But Cardinale is equating newsworthiness with importance, a connection that these days is flimsy at best. In his notes on objectivity, Cardinale compounds his error by declaring that APN observes two principles. The first is that objectivity in reporting does not exist. The second is that “progressive” news is news “that brings us closer to universal health care, living wages, affordable housing, peace, a healthy environment, and voting systems we can trust.”
But if there’s no objective reality there are no yardsticks, so I called to ask him how in the world he could presume to say “progressive news” brings us closer to anything.
“Well, we hope it does,” said Cardinale. “There’s all this information that isn’t making it through the corporate media filter. And we believe knowledge is power. And you can’t effectively advocate for these things in the democratic process if you don’t know basic facts.”
But if there’s no objective reality, there are no basic facts. I began to fear that Cardinale was less of a philosopher than we’d made him out to be, and that what he actually thinks is simply that there’s more reality than the MSM choose to acknowledge. That’s liberation theology but it’s not heresy.
“I have two master’s degrees,” said Cardinale, “and I sometimes forget everybody hasn’t studied these issues on a theoretical level. But I do believe there is no objective reality. What sociologists call a socially constructed intersubjective reality is what we have and it’s basically to say that within our communities we construct what reality is and how we see everything. We create a shared meaning, and I don’t think it’s a contradiction to say there are facts within a socially constructed intersubjective reality.”
I asked Cardinale to say more about his progressive agenda. Which is actually more progressive, I wondered: to advocate for the half a loaf that’s in reach or to insist on the whole loaf that isn’t? “There is a difference of opinion on that,” he allowed. But by taking “somewhat of an extreme position,” APN was making room for other progressive journalists to take more moderate positions and sound reasonable by comparison.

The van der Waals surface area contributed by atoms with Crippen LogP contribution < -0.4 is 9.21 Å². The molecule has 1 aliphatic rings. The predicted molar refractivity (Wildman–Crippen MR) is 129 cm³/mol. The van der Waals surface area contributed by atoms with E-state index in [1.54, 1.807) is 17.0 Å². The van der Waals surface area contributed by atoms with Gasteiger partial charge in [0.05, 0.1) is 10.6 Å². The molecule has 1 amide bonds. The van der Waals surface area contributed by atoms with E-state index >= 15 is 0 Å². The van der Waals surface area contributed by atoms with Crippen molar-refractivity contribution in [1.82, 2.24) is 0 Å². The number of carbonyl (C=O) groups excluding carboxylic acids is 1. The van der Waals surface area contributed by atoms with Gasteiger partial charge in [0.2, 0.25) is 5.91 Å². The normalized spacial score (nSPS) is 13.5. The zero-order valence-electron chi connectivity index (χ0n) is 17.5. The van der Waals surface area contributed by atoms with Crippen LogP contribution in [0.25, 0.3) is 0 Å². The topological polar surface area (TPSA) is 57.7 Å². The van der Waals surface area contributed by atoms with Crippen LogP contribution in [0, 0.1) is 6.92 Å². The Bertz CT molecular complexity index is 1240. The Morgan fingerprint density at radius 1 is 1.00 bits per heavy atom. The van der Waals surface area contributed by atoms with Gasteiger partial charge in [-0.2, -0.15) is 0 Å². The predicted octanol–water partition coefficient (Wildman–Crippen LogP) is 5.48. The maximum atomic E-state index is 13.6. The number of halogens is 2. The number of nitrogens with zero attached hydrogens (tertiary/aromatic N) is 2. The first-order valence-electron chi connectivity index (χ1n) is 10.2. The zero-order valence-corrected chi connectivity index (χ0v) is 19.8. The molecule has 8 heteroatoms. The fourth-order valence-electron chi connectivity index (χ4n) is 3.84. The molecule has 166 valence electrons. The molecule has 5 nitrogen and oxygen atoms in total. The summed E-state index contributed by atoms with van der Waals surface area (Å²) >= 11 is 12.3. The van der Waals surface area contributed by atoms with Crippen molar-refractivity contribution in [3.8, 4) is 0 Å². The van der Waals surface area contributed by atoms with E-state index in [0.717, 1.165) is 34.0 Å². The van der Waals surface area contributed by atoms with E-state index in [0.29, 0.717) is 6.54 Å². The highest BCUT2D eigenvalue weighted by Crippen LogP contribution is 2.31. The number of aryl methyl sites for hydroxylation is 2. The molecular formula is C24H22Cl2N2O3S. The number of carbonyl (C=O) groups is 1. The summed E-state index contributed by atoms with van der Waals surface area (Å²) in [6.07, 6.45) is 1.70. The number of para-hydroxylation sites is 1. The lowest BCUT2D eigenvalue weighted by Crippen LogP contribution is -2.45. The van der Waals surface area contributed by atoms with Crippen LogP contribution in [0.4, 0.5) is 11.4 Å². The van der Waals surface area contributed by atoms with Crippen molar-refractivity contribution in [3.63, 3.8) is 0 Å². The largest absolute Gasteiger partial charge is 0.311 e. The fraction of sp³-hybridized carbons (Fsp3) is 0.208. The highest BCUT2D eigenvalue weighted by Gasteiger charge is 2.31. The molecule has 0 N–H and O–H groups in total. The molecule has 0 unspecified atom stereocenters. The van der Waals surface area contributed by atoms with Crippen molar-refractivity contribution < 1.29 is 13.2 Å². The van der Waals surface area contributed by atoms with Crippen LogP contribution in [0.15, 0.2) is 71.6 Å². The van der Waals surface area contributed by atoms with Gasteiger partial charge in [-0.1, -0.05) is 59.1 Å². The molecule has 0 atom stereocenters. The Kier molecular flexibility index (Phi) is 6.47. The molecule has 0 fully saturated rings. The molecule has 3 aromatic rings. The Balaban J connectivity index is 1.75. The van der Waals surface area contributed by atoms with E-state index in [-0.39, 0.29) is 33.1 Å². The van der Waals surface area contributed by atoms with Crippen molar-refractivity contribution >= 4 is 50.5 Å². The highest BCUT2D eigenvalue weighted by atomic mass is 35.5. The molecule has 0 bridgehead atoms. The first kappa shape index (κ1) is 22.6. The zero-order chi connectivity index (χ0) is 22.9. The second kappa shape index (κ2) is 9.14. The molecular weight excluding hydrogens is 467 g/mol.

Cardinale told me he’d received a few dozen e-mails responding to his stand on objective reality, and he’d seen it discussed on around 100 blogs. “For as many people as thought it was right, there were some people who really weren’t ready for it,” Cardinale said. In fact, he was about to head over to the police to report a death threat.
This was the e-mail that began, “If I shoot you in the head with a .45 caliber pistol, you—with or without a witness to ‘create’ reality—will be dead, and I (with or without a witness) will be the shooter. That’s reality.” It went on to tell Cardinale that “it’s a young man’s naive, fake insight that there is no such thing as perfect objectivity. There isn’t such a thing, but it’s the effort to achieve it that is important” and concluded, “If you really think there’s no difference between Stalin’s Pravda and The New York Times (hideous as it often is), then you’re not just naive—you’re a danger to journalism.”
Were there others? I asked. Cardinale said, “I got one from a marine or someone in the U.S. military that said at the end, ‘Please die.'”
Springston, who’s 26, isn’t making much of this. He says he’s grateful to APN for the experience he got there. And as for not seeing eye to eye with his boss, he said he simply thought it was more important to keep his own opinions out of his stories and to take the time to hear from all sides than Cardinale did.
It wasn’t quite that, said Cardinale. “It was something as simple as his idea that the reporter has to be separate from the community. That you sit on the sideline with the notebook. This was not only about us saying we have a perspective but embracing that we are part of the community we serve.”
He abruptly asked, “Did you by any chance see the rap song I did? This is really special.”
Cardinale makes frequent appearances before the Atlanta city council during public comment time to champion his causes. Surely, he reasons, the media should stand up and speak out on behalf of free speech and open government. That’s what he did in his rap.
There should be a celebration
Of our participation.
Instead you want to keep the public out the conversation.
“It was fabulous,” Cardinale told me.
When the video went up on YouTube, Cardinale asked Springston what he thought. “Jonathan likes music. I thought maybe he’d like a good rap, you know,” Cardinale told me. But Springston considered such a performance inappropriate, and he hadn’t watched the video. (He tells me he still hasn’t.)
“You can imagine how that might have been a little hurtful,” said Cardinale.